He and I already had a relationship going, it was a complicated, interesting relationship. I mean, the thing about he and I is that we are close enough that we can argue. Even actors that I get to know well, rarely do you get to know them well enough that you can bicker. And Jake and I had that right away so it definitely made its way into the movie and I think it's a rare quality. I'm interested in what that movie is about. And Flightplan, Robert Schwentke is able to communicate with an actor who works like I do in my specific way. He's very good at dealing with all these different personalities, yet there's something about him, he is kind of a technical wizard with the camera. And obviously Jody was in the movie and that seemed kind of fascinating, so... I'm happy with all the ones I did. It's not that I had a good time on all of them but good times don't necessarily make good movies. Some of the best times I've had were in a movie that was terrible (laughs), but I did learn something about myself from each one, each experience and that's all that I really require.

I never require that the movie be great, that's something you can't try to do, it just happens in my experience. It's kismet. Obviously, on paper Jarhead has all this on paper; Walter Murch editing it, Roger Deacan shot it, it's got Jamie, Jade and Sam, Tom Broyles wrote it. I mean, perfect movie, but it doesn't mean anything (laughs).The other special ingredient has to happen.

Q: How did you come to that realization?
A: I really realized that after Boys Don't Cry because doing it I had a great time, but I didn't really know that it was going to be a movie that people reacted to like they did. I didn't get the sense when I was doing it. I didn't have much experience, but then just seeing it "oh, oh, wow!" or Garden State even more so. I worked on this little movie in New Jersey, I thought "this is going to be fun; I go out hang with these people and make this movie," I had no expectations and then that movie like, overnight, does what it does. You just can't predict these things. It's worthless to try to do it, that's the job of the studio executive. I just kind of go on instinct, don't worry about it.

Q: How did this movie change you?
A: I think, living in the South, doing this movie in New Orleans, like I said both my parents are from Mississippi, just being down there reminded me of when I was a kid. I realized that it feels comfortable down there for me. And exploring this part of me, because I've been on the East Coast, on Manhattan since 1992 or 1993, I visit my relatives but it's not the same as living here. So you go "all right, I'm a little Southern." (laughs) I am.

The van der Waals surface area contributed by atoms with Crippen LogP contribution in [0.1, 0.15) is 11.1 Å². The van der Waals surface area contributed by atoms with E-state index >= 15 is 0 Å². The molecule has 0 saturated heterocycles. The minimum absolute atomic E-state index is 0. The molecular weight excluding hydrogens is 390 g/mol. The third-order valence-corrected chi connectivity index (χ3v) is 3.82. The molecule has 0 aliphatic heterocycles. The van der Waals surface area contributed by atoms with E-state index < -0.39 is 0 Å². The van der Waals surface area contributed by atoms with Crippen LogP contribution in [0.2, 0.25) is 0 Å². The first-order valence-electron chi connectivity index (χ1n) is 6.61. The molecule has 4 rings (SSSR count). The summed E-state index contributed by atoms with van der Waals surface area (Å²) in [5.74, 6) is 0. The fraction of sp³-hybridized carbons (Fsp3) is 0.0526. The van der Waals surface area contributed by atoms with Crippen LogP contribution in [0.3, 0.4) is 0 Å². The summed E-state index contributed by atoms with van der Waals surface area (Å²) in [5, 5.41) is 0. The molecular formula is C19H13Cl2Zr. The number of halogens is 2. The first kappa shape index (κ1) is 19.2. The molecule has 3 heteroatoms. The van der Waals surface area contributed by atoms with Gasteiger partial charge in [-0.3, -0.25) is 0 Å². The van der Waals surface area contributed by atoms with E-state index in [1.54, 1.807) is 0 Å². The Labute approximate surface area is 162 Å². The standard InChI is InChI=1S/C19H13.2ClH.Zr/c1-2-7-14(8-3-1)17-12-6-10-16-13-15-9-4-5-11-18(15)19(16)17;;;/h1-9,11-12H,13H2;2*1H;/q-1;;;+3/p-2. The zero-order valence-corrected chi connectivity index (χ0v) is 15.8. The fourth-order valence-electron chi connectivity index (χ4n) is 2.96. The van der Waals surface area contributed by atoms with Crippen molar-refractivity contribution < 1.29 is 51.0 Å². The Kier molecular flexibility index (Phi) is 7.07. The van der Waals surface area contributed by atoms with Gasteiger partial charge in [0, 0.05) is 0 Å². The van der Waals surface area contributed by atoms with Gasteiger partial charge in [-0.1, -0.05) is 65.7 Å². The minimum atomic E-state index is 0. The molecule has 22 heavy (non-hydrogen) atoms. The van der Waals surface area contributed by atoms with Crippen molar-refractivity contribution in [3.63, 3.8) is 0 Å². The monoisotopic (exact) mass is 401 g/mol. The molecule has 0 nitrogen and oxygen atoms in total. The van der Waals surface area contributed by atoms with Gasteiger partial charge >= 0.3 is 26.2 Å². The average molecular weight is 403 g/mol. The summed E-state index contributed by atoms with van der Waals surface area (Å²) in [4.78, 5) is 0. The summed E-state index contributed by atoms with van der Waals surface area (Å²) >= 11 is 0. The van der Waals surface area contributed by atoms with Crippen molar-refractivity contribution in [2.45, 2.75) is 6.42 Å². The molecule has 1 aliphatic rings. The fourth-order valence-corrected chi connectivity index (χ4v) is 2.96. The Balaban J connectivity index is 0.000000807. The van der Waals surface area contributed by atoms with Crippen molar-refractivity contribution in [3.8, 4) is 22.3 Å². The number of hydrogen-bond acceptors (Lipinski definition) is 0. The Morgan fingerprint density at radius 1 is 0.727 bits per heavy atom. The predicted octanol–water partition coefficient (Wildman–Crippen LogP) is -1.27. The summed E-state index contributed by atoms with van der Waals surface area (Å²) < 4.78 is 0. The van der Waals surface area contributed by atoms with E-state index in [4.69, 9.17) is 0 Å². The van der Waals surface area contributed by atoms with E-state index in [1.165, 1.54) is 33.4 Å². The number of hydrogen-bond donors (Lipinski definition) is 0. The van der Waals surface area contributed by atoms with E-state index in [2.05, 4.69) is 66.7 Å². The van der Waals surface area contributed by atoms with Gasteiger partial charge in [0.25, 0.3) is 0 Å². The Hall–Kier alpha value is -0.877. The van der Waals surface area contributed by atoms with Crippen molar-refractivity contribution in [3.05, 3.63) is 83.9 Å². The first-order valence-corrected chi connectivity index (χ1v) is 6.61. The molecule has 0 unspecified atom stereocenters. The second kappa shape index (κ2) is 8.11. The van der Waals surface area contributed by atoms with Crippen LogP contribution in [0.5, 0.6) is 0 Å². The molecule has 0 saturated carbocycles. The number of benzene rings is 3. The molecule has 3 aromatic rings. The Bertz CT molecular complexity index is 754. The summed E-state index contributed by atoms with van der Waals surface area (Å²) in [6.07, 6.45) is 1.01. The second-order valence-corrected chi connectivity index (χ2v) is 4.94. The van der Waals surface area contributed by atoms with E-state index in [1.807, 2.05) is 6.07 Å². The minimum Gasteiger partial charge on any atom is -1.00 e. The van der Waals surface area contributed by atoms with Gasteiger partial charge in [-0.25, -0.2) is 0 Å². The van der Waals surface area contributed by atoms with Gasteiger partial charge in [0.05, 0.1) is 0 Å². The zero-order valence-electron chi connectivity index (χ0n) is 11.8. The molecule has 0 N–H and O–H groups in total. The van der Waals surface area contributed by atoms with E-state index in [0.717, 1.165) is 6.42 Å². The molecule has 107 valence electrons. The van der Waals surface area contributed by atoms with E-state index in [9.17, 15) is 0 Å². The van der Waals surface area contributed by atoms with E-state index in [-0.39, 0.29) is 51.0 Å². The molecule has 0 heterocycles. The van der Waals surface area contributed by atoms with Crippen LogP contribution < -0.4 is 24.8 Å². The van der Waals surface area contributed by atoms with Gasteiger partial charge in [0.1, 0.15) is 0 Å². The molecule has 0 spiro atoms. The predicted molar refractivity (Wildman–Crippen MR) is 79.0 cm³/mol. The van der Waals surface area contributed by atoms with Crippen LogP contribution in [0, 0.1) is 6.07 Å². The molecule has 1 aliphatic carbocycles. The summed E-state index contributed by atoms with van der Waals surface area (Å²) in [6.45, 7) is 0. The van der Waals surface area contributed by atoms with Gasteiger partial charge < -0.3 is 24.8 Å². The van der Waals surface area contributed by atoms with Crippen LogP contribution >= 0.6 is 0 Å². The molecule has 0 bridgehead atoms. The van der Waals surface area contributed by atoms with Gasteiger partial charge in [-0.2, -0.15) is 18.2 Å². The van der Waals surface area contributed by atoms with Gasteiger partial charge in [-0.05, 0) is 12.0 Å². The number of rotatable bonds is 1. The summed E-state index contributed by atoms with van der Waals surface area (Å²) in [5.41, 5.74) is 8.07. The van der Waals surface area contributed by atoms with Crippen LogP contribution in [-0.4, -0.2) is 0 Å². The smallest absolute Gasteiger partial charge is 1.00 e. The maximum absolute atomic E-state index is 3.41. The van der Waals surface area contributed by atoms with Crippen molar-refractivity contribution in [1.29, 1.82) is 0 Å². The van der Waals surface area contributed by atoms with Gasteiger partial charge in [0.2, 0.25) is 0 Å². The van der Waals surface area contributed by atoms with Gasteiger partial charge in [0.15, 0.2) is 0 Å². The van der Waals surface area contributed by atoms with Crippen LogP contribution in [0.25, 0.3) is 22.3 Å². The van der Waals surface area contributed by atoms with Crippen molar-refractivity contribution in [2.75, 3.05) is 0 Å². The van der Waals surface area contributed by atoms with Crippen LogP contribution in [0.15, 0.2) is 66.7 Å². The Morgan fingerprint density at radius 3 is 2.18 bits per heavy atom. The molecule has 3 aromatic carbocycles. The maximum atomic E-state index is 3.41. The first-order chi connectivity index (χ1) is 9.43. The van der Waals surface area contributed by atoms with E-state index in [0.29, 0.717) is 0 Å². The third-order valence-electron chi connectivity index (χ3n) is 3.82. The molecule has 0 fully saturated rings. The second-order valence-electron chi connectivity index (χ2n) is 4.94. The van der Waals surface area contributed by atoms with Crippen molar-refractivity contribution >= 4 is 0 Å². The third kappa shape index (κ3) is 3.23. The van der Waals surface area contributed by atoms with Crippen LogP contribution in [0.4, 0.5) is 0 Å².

Q: In what way?
A: Just that the culture makes sense to me, the way people talk to each other makes sense to me. I'm used to people in Manhattan, the way people deal with each other on the street is very different from the way people in New Orleans deal with each other on the street. People know each other here. It's really a small town in that way, even though it's a city. There's a lot more "oh, yeah, I know that guy who works in that bookstore" (laughs), like I walked into a bookstore here with a friend of mine, and she introduced me to the guy who owned it.

We talked for a little bit and then it turned out that he had a copy of Spring Storm by Tennessee Williams which is the first play he ever wrote, and I am the first person who ever performed it and my name was in the thing and I was like "oh, my god". I just did it like in Ensemble Studio Theatre on Manhattan and somehow I got listed on playing the lead role. I signed it for him and I was just like "wow!" But it wasn't a matter being famous either because he knew my friend Mary...you just kind of piece some stuff together. I like that.

Q: Do you believe in ghosts and stuff?
A: No. I'm a Catholic, so.

Q: What do you think about Mexican and Latin American cinema?
A: There have been so many good films coming from that area. I wish I were able to participate in them as "a Mexican" (laughs). It just seems so raw and awesome. I love Alfonso Cuaron, Y Tu Mama Tambien, Amores Perros, and Central Station, Walter Salles as well. I get to do the big Hollywood movies and make money, but like sometimes you look at other countries and you go "oh, man, it looks so alive there". I really wish I were Danish for example.

Q: Do you speak Danish or Spanish?
A: I only speak some curse words in Danish. I am Danish but I am not really Danish. And obviously Denmark and Scandinavia have awesome films coming out of there. I wish I could work with a lot of European directors that only direct their movies in their own language.

Q: But don't you find that in other countries they also make films about brothers and family dramas?
A: Yeah, but they are drinking things and that I don't know what they are. I'm like "look, they're drinking Aquavit, wow!", "look, they crush a little berry on it before they drink it". It's that kind of stuff that's interesting to me. American culture is so difficult for me to see because I'm an American, that I almost feel we don't have any. I know we do but it's just invisible to me.

Q: Have you been to Scandinavia?
A: I have been to Scandinavia, near Copenhagen.

Q: Haven't you thought about living overseas since you see all these subtleties?
A: I have but you know…the state my country is in right now, I think it's important to stay here and vote and be part of it and not abandon it. I want to help turn it around.

Q: You don't think that you can live abroad and still support your country?
A: I think it's harder. I know actors who live abroad and people look at them like "Oh, he lives in Paris, he's not part of this country". I'm like "I live in Manhattan, I'm a part of this country". I don't agree with everything but I want my disagreement to be accepted and listened to. I try to convince people of my opinion, I just don't disagree for the sake of it.